At one time or another, every service manager has to deal with a technician wanting more money. The service manager is faced with a difficult situation when senior management resists. When I was a service manager in California, the dealer I worked for would let a technician leave when a $.10 per hour raise would have kept them with the company. As a service manager, it was very frustrating, and to combat that, I sat down and worked at computing what it costs to hire and train a technician. Every service manager should work through this exercise.
Cost of Hiring
The first cost associated with hiring a replacement is the cost of recruiting. This would include the cost of advertising, using an outside recruiter, and the cost of the manager’s time to review resumes and interview applicants. Research shows that this cost can run from $2,000 to $5,000 dollars or more. To be conservative, we will use a cost of $2,500.
After selecting a candidate, the next step is to get them on board with the company. Costs associated with this would include background investigation, drug testing, perhaps a physical. Also included would be the time of employees to enter the new technician into HR and payroll systems, explain benefits, provide orientation to the company, etc. This cost can easily exceed $2,000 and even more if you provide relocation money. For our example, we will use $1,500 to be conservative.
Cost of Bad Hires
In every company, there are going to new employees that do not work out. The reasons will be different but there will be bad hires. If your company uses a 90-day probationary period, then in most cases you would be out the recruiting cost plus the first three months of salary and associated costs.
According to a recent salary survey of copier technicians, the average salary was over $45,000. If we reduce that by one-third, that would still leave a starting salary of about $30,000. For 90 days that equates to $7,500 plus counting the employer’s share of taxes, it would be closer to $8,000.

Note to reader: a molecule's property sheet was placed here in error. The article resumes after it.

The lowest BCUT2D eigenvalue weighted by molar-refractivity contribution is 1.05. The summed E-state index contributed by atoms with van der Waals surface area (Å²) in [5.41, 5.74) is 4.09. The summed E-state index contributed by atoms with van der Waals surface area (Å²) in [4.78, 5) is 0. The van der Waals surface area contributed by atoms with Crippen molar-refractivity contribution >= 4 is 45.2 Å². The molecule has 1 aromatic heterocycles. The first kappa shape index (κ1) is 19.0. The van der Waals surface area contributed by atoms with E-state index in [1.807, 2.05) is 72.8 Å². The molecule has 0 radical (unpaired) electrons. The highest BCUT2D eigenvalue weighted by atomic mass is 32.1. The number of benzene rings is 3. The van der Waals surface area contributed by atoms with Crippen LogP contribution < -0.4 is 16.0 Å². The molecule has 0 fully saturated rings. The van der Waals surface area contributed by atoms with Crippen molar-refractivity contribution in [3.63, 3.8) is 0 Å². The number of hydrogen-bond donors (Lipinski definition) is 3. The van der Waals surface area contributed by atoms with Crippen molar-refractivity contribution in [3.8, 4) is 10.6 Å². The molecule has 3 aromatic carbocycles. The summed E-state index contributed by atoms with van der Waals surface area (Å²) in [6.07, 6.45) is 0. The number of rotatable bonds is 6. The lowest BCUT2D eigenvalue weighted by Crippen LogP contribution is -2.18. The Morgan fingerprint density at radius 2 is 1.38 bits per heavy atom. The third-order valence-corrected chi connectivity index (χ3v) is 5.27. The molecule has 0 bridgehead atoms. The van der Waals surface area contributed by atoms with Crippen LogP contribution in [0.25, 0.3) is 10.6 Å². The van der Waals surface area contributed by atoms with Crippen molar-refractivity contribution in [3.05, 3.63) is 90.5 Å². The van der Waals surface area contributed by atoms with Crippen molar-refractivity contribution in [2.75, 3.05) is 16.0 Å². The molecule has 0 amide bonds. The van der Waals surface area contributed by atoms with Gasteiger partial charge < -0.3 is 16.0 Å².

If we are very good at hiring and retaining new employees, we might have a 90% success rate. If we use a 10% failure, this adds another $800 to the cost of new hires.
Cost of Training
After hiring and onboarding a new technician, the next expense we have to consider is the cost of training this person to service equipment successfully. Again, the amount of training cost will vary depending on industry experience and aptitude. For our discussion, we will use a new technician of average aptitude. More experienced technicians require less training but will demand a higher salary.
For a new technician, there will be a number of online and factory schools that they will have to complete. For our discussion, we will use four factory classes. We will account for online training later in the article.
For the factory classes, we have the cost of travel, hotel, and meals that need to be included. Assuming the following:
- Travel $300
- Hotel $500
- Meals $200
- Total $1,000
These values are conservative. With the four classes, that is a total of $4,000 in additional cost. For dealers that have in-house training, the cost may be slightly less, but we would have to include the value of the trainer’s time.
During the training process, there will also be costs involved in providing on-the-job training (OJT). The technician or supervisor that is providing this training will accomplish less while he is training. He will have to move more slowly, stop to explain things, and then as the new technician progresses, he will initially be slower and make more mistakes.
This is a difficult number to calculate and will vary depending on many factors, but for our discussion, we will assign a token cost of $1,500 to this process.
This gives us a total training cost of $5,500. Again, this is a very conservative value and your actual cost is likely to be significantly higher.
Cost of Lost Productivity
The costs listed above pale in comparison to the impact on the productivity of the new technician. When we factor in the lack of skill, the time spent in OJT where the technician is not aiding in the call process, and the necessary online training time, the new technician will most likely be 50% or less effective in the field as a skilled technician the first year. During the next year, he might improve to be 75% effective and by the third year, he should be approaching the 90% level.
If we use our initial salary of $30,000 and we add another 25% to cover taxes, insurance, and vacation, that gives us a cost of $36,000 per year. This would mean that the first year the company had a lost productivity cost of $18,000. The next two years add another $12,600 in lost productivity. This is a total cost of $30,600
Bad Hire Cost
Cost of Lost Productivity
When I went through this exercise working in California, the cost 20 years ago using actual data was over $60,000. So to save $208.70 in the cost of the raise for one year, my employer let $60,000 walk out the door.
I would encourage all to sit down and work up the real numbers for your company. Understanding this information will motivate you to do all you can to retain employees. I would also encourage you to review your hiring process to minimize the number of hiring mistakes.
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